8 Feb 2008

Pruning Gloves

'There are no lugubrious, noisy grape picking machines here to swallow the leaves - or the inevitable snails and caterpillars that share the vines with the grapes...'
[MdDG. web site]
MAS DE Daumas Gassac is billeted under Vin de Pays status in name alone. I have often heard the legend behind this cult, almost agressively artisinal estate, originally purchased by a Parisian glove manufacturer as a holiday retreat some three decades ago. Its fine, vine friendly, deep red glacial soils, cooling altitude and tempering breezes soon captured the imagination of a 'passing' Bordeaux Geography Professor. Nurtured by 'genius' oenologist Emile Peynaud, purposely removed from retirement, the resulting vinous output from the former farm soon attracted serious critical celebration. Perhaps most notably, British Bacchus and tree expert Hugh Johnson termed it the "Grand Cru of the Midi".
The '98 Cabernet Sauvignon, my first introduction to the range, is bevelled with a terrific collage of grape ethnicities almost designed to offend the minds behind the Appellation d’origine contrôlée system... Living up to the hyperbole, Malbec, Merlot, Cabernet Franc, Syrah, Tannat, Pinot Noir, Nebbiolo, Grenache, Tempranillo and the pipette quantity presence of Armenian varieties result in a wine which positively vibrates. Sun toned red brick in colour, with an expressive classical nose. Layers of decadently sweet fruit, a powder cloud of iron like minerals and the warmth of setting butter. Garrigue herbs gently collide on the vivid, but never flamboyant, finespun palate. Tangible rather then tenacious tannins. Matured within the cellars of the Gallo-Roman mill sketched on the label.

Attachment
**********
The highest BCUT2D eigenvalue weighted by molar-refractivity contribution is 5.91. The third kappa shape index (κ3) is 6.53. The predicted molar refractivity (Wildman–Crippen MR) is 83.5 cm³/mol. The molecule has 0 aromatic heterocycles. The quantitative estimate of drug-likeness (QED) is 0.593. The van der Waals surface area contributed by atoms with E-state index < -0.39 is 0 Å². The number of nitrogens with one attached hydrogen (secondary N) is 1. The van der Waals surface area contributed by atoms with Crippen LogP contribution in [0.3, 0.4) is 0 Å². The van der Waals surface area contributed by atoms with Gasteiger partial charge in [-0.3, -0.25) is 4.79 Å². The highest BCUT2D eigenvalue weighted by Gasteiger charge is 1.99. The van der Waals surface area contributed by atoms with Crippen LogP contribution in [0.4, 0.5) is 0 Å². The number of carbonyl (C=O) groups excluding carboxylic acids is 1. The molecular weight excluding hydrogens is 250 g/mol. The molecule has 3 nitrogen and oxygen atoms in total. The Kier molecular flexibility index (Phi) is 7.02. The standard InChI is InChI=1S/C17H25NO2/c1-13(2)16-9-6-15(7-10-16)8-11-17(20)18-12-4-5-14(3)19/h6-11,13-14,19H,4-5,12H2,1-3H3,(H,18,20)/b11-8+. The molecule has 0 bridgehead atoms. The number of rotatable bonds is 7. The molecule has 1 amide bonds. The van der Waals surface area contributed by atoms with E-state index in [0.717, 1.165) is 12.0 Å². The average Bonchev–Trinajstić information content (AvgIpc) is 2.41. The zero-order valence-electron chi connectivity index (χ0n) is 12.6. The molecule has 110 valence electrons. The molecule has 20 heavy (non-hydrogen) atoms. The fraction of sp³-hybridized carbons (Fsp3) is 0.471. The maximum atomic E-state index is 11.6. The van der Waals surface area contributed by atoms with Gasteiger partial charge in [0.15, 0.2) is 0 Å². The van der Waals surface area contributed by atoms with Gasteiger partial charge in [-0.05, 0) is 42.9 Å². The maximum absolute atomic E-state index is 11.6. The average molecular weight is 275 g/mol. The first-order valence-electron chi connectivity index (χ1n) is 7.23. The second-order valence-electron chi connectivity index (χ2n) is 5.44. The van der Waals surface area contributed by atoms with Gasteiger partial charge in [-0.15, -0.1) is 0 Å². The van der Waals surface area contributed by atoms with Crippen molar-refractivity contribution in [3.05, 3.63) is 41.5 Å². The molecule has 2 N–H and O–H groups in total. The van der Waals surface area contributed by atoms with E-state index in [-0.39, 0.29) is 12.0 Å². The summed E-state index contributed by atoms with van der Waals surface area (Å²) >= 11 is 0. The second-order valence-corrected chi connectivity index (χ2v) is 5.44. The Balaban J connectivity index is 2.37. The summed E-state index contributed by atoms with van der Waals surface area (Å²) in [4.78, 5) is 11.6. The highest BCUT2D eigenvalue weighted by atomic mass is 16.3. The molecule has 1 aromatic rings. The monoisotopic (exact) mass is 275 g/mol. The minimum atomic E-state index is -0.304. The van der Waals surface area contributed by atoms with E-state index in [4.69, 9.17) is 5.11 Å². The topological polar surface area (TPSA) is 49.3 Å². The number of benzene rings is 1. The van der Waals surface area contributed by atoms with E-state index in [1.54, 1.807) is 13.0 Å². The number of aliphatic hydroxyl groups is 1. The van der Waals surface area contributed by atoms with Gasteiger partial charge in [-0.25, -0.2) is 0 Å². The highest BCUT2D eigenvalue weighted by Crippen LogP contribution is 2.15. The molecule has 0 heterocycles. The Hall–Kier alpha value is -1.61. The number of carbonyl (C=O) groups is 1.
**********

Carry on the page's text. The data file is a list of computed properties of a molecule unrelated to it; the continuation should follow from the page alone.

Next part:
'The complexity of Daumas Gassac derives heavily from the scents of myriad Mediterranean wild plants and herbs: bay, thyme, rosemary, lavender, laburnam, fennel, wild mint, lentisque, strawberry...'
[Caves De Pyrene]
FURTHER LINK: 'Wine is Dead' says MdDG's Aimé Guibert (by Tim Atkin MW)